What amuses Noble most, it seems, are uninhibited conversations where the mind is free to — well, associate, I guess, for ‘free-association’ seems to be the basis for this comic’s wild improvisations.

In answer to Ross Noble’s earlier question of “Wilma or Betty,” I am forced to reply “Wilma”. Given my Daphne-from-Scooby Doo fixation, it’s clearly a redhead fetish, I’m sure.

“You see, I would go for Betty every time,” Ross says. When I ask why, he replies, flabbergasted, “Oh! Have a look!” And he’s off again: “Look at Wilma’s hair! What’s that thing on the top? Betty’s cute… But what’s going on with Barney’s eyes? Has he got cataracts? They’re just circles. Fred has proper eyes…”

“That’s the sort of thing I talk about,” Noble concludes. “It’s fairly heavily cartoon-based.” He goes on to relate “one of the most entertaining conversations” he claims he has ever had, which took place recently with American comic Rich Hall. “It was about people who have shit themselves when they should have been working.” He outlines the examples that both he and Hall offered of the same, after which I admit that I have “no further questions, your Honour”.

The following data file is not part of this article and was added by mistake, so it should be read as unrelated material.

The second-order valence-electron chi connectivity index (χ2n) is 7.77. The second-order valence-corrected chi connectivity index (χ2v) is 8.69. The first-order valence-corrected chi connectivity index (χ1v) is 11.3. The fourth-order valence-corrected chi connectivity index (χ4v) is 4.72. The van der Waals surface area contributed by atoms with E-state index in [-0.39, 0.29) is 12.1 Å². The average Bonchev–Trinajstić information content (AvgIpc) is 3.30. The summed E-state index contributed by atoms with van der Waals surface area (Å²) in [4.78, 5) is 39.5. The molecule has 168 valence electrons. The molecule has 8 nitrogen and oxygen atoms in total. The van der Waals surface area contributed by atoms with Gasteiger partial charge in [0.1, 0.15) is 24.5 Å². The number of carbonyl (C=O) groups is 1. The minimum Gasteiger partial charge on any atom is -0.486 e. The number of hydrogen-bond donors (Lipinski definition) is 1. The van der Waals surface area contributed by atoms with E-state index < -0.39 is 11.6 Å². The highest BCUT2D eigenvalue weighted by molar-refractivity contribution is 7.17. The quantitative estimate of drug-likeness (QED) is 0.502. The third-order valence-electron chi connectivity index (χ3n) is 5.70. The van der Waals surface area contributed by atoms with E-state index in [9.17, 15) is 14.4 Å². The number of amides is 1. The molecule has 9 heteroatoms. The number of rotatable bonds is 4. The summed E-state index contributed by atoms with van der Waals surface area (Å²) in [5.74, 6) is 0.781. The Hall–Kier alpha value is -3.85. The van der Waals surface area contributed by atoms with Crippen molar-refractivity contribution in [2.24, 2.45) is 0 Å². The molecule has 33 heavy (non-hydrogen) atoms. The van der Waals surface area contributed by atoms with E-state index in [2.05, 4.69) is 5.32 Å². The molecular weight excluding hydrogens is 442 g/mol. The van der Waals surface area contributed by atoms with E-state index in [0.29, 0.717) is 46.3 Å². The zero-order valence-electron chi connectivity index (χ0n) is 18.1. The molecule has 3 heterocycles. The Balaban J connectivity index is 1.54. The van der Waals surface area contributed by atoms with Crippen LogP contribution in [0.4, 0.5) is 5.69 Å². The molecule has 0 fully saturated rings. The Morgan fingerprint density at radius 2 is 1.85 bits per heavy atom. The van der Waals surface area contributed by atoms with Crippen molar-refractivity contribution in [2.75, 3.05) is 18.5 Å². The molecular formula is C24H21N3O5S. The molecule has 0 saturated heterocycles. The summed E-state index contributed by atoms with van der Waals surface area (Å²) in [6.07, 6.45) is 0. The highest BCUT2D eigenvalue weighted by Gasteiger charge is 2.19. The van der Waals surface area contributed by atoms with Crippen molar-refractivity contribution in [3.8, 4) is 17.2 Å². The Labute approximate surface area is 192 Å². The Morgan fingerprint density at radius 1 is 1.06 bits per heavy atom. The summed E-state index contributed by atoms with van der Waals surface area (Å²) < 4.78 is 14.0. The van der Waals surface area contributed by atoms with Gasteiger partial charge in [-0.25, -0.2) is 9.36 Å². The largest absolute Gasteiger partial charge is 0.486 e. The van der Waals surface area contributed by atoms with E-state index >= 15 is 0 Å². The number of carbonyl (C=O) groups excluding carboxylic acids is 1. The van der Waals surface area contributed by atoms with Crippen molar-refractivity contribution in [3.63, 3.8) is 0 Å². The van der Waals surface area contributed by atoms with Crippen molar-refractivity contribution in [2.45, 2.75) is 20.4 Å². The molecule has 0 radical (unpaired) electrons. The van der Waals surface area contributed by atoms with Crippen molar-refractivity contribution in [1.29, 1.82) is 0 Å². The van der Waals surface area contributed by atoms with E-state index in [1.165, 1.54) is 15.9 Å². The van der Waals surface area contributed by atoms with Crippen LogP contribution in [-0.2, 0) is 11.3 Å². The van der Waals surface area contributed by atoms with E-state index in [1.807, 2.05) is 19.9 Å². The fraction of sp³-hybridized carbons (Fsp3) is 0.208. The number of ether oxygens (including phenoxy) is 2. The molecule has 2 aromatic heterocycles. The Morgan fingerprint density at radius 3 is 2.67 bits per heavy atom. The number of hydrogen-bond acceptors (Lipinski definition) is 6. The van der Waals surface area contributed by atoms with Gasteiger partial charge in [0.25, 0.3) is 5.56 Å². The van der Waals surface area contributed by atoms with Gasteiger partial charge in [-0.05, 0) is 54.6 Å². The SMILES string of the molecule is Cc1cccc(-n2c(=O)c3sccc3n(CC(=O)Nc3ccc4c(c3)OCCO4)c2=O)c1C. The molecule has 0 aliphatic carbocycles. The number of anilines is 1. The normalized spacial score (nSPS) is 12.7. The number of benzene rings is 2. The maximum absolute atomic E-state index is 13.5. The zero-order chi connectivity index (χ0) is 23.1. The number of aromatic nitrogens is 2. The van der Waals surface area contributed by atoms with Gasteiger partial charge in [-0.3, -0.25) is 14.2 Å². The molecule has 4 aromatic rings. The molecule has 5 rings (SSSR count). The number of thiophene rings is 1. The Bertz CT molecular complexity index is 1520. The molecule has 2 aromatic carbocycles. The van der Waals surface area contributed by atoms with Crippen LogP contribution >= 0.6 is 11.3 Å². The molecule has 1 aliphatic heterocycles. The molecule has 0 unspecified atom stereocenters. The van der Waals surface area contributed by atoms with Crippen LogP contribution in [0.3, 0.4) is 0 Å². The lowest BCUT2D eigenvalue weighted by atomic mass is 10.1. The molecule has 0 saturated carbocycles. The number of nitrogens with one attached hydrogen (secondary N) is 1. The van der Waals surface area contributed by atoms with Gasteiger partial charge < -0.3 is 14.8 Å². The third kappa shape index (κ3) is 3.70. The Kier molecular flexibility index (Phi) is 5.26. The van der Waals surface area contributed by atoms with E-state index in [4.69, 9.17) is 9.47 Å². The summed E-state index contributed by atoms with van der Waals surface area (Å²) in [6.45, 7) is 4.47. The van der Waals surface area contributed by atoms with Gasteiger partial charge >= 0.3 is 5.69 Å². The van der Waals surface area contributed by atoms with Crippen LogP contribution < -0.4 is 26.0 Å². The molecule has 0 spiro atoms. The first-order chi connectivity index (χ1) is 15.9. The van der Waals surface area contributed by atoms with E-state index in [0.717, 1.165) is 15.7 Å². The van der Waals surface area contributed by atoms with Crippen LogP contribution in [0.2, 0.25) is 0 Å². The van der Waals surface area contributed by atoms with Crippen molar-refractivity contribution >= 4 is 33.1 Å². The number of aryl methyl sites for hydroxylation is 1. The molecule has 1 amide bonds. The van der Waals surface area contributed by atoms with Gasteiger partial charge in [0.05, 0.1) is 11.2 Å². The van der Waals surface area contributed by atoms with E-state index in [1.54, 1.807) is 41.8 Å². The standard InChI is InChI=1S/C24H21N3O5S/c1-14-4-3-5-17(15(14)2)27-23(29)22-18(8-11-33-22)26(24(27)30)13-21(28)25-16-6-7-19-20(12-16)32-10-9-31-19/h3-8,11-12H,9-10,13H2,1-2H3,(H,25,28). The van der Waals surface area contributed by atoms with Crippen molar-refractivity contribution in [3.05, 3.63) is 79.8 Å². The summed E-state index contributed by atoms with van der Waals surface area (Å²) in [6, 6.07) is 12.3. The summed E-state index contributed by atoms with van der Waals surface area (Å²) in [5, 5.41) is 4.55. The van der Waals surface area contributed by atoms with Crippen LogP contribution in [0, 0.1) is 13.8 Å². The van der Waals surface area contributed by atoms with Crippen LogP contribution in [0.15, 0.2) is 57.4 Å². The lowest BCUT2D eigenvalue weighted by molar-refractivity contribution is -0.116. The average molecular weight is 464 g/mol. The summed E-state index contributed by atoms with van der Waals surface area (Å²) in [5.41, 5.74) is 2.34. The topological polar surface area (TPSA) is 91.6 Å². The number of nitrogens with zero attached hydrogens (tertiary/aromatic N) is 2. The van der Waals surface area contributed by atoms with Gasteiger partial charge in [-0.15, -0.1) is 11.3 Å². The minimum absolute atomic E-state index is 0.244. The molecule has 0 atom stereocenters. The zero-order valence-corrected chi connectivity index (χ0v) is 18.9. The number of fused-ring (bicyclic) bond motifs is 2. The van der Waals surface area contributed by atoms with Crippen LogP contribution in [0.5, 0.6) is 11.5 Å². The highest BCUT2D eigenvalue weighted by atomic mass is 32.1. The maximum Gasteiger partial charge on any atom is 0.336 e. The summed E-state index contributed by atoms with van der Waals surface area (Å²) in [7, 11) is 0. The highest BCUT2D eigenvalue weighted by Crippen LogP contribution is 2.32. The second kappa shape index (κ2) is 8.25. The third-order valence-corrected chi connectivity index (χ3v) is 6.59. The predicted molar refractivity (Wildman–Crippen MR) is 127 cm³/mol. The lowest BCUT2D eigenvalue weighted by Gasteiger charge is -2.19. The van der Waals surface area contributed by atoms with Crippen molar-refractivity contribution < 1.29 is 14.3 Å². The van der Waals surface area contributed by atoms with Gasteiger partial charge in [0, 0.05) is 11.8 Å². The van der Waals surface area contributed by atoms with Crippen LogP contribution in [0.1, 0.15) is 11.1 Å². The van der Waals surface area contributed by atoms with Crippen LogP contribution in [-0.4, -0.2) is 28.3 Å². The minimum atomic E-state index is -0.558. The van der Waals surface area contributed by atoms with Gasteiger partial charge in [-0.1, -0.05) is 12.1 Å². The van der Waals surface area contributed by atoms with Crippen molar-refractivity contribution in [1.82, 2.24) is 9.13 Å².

“What’s wrong,” Ross demands, “are you scared?”

Yeah, I’m shittin’ myself.

See Ross Noble fire strangely shaped ideas from his free-associating cannon at big-headed members of the Comedy Cellar audience this week.

Radio Ha Ha Episode 34

Episode 34 was a tough one to do — it was the first one without co-host and co-founder of the show Tammy Tantschev, who has accepted work overseas. She's not left the country yet, but she has left the show — for all of a week — and I already miss her!

Anyway, this is the first episode to feature a 'guest co-host', as it were — stand-up comic Dave Jory.

The first time I met Dave — in fact the first time I met all the comedians in this episode, and Tammy for that matter, was during a heat of Raw Comedy, that competition to locate fresh talent run by the Melbourne International Comedy Festival every year.

As we discuss in the episode, my first impression of Dave — in his black suit, with his bald head, doing dark and shocking material that wasn't necessarily funny — was that he was scary enough to be one of those crims in a Guy Ritchie crime flick.

In addition to playing a bit of Dave’s stand-up, and discussing his development as a comic, we also feature an excellent piece from Sam Bowring. Sam's got an interesting story — having started doing comedy at age 17 at the now-legendary (and sadly defunct) Harold Park Hotel, formerly in Glebe. Since he was under-age, his father had to accompany him to the venue, as legal guardian. But his father wasn't allowed to see him perform — potentially, too embarrassing for Sam!